"The fat kids are at the tuckshop every day."

How one mum’s cruel words hit way too close to home.

My son is getting fat. There’s no doubt about it. What I saw as temporary weight gain due to the stresses of Kindergarten have turned into permanent rolls of fat covering his stomach. I buy pants that fit his legs but don’t do up around his waste. I buy shirts one size too big so they fit round his stomach, just, and have to roll the sleeves up because they’re way too long for his little arms.

So when a mum-friend said the words, “The fat kids are at the tuckshop every day” as we watched our children swim in the pool and slide down the slip-and-slide, I could only nod. Because it was true. He is at the tuckshop, every, single, day.

My son is one of the fat kids. And I really don't want that for him.

Last year I vowed to do better. I would pack him healthier foods, even if they came home uneaten. I'd cook healthier foods, even if he just starred at his plate and didn't touch it. I'd buy less snack foods, more fruit, less juice, more low-fat milk.

I'd do better. Because his weight was my fault. I was the one giving him tuckshop money and thanks to the fact that Australian tuckshop food is often cheap and incredibly unhealthy, he was able to feed his junk food habit cheaply while leaving his sandwich and carrot sticks untouched.

Then I look at my other children. They are skinny. They are small for their age. They are a completely different body type. Is it really my fault that my son is fat? I've raised them all the same. I've fed them all the same.

But for some reason, my skinny kids don't think to visit the tuckshop very often. They often can't finish their meals. They eat healthy food, and junk food. But they aren't obsessed with it. They can take it or leave it. It's different for my other son. He likes around ten foods only, the healthiest of which are bananas, and he eats them over and over and over again.

Schools are weighing kids in classrooms these days. My son is one of the heaviest.

I've done all the hard stuff. I've taken away all his tuckshop money, I've offered his a reward to try a new food, any food. I've booked him into martial arts and started taking him three times a week. And yet, nothing. He's a big boy and I'm worried he's getting bigger.


So while this mum's comment, that "The fat kids are at the tuckshop every day", is accurate, it doesn't explain something very important. Are the fat kids at the tuckshop every day because they are fat, or is the tuckshop making them fat.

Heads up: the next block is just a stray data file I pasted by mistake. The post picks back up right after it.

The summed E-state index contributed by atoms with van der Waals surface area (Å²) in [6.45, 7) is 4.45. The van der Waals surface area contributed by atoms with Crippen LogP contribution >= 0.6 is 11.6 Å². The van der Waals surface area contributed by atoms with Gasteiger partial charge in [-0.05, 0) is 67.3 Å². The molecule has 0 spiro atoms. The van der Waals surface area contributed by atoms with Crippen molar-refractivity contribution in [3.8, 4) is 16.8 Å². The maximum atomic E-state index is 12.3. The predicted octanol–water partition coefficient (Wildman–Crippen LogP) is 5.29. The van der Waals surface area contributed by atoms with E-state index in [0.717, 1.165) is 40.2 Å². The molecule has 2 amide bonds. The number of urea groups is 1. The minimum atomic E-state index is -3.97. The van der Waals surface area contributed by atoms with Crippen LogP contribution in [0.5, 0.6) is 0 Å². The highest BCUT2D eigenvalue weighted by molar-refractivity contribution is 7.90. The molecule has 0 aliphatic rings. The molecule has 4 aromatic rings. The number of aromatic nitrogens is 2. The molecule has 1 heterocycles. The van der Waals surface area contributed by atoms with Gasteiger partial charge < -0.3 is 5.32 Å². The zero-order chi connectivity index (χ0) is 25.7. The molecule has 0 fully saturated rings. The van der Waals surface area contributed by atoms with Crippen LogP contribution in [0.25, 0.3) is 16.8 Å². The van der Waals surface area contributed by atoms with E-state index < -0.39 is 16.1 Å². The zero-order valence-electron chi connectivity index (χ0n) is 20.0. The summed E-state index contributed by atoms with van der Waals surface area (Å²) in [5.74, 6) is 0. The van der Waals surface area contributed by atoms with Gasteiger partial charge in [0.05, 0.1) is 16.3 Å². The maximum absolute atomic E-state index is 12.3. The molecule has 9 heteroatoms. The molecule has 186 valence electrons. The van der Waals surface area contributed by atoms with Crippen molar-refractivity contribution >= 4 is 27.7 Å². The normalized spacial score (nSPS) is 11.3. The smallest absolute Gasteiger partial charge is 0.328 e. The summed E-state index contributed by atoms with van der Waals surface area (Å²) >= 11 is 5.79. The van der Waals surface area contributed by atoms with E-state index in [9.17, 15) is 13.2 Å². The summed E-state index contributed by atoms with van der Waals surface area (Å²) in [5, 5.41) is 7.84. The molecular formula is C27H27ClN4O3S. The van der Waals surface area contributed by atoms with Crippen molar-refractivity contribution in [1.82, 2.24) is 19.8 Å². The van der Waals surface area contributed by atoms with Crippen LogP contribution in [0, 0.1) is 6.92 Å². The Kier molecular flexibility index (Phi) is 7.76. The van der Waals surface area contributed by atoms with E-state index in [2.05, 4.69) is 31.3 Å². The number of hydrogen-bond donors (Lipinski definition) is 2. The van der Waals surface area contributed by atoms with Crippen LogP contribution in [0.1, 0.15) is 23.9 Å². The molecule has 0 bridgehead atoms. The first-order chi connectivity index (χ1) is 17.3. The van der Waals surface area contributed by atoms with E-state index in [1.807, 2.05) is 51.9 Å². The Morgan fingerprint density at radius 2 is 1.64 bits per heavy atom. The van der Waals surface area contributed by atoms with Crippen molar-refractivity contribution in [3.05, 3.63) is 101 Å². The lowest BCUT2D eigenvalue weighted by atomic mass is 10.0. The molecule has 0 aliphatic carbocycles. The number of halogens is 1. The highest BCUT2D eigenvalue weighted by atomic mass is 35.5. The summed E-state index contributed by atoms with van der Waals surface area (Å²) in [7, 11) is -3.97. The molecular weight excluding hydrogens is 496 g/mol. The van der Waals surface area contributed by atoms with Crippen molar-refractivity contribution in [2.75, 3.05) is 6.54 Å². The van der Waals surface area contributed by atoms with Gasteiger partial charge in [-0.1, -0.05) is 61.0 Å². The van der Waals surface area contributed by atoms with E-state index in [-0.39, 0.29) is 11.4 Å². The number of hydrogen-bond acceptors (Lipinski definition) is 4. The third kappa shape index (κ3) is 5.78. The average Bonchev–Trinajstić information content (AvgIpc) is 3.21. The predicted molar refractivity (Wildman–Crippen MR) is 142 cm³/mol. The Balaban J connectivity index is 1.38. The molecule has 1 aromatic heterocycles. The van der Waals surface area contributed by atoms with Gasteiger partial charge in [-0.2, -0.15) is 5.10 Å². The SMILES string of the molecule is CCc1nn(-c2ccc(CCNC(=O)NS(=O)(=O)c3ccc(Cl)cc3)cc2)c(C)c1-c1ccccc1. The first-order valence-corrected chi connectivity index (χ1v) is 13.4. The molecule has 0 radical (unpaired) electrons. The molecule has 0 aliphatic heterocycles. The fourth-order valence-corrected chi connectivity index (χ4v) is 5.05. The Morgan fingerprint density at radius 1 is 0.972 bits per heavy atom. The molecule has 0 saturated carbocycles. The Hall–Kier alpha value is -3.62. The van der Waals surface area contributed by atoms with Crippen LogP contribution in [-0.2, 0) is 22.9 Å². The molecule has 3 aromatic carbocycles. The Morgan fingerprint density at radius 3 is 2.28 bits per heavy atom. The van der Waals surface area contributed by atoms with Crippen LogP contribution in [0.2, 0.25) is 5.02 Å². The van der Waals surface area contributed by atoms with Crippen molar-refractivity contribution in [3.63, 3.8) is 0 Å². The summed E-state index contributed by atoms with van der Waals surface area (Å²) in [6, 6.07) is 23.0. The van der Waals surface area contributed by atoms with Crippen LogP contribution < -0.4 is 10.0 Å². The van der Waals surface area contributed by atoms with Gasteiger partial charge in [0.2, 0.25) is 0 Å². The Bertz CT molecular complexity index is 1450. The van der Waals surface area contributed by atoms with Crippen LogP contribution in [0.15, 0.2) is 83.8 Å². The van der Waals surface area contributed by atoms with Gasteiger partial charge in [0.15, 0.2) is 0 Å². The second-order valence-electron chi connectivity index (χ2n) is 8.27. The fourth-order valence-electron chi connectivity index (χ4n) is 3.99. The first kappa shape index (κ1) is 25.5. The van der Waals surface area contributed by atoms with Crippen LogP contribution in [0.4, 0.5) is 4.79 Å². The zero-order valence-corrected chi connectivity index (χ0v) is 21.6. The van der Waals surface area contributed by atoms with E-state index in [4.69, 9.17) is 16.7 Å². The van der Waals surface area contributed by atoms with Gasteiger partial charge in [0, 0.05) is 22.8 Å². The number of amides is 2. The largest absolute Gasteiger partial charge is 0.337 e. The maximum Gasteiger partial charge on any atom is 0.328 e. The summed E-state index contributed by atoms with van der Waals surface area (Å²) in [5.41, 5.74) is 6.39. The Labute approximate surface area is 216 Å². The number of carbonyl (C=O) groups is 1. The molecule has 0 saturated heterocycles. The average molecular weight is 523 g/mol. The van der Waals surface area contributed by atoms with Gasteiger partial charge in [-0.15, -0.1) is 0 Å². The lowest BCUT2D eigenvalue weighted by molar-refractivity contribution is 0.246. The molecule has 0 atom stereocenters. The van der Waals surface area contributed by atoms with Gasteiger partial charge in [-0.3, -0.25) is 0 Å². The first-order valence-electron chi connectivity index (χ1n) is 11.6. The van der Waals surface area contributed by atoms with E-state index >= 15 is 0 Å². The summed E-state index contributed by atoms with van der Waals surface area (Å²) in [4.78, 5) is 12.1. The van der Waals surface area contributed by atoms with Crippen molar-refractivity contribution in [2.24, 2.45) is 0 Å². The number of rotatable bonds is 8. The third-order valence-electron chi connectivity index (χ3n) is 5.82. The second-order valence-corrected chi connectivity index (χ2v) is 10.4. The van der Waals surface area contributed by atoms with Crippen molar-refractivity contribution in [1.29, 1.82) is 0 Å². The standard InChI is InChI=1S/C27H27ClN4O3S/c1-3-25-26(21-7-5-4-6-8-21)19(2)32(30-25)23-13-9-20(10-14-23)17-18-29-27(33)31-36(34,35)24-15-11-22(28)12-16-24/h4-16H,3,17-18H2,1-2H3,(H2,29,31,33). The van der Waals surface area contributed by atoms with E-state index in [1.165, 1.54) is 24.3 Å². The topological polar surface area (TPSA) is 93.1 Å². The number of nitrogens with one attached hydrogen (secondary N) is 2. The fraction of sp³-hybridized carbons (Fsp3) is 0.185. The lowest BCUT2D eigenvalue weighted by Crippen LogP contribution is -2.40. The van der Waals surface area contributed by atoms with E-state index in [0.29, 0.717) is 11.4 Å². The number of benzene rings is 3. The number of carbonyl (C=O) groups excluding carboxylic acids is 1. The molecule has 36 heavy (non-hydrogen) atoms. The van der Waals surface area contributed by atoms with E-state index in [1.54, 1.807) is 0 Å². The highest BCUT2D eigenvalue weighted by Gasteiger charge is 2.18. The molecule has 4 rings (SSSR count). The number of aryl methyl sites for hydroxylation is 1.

Should I even be using the word 'fat'? Should I be saying, 'portly', or 'over weight', or 'big-boned'?

Should I be worried so much when he is only seven? How aggressively should I attempt to make him healthier?

Until you are in my shoes, you can't understand how hard it is to tackle a problem like this.

There isn't one food here my son would touch. He'd rather starve.

At the end of the day my biggest concern is that he is happy. By taking away his tuckshop money I am worried I am filling him with food-shame. By taking away his tuckshop money I am worried he is not enjoying his day as much as he could. By taking away his tuckshop money I am blaming the tuckshop for his weight, not the foods he eats outside of the tuckshop that account for 80% of his total food intake.

By taking away his tuckshop money I am worried that I will prove something I think I already know...that the tuckshop isn't the problem. I am. Or he is. Or metabolic rate. Or different body types. Or genetics.

Who knows.

I am navigating this whole mother-of-an-overweight-child thing blind. I know all the food facts. I know all the advice. It's not working for me, for us, because I'm worried it isn't addressing the real problem.

Now all I need to do is figure out what the real problem is.

Do you have a child who struggles with their weight? Have you ever successfully helped them to lose weight? What do you think is the biggest cause of overweight children? 

Want more? Try:

Should junk foods be banned in schools? Two mums go head-to-head.

Dear kids - I'm not a silver-coined ATM. It's time to earn your tuckshop treats.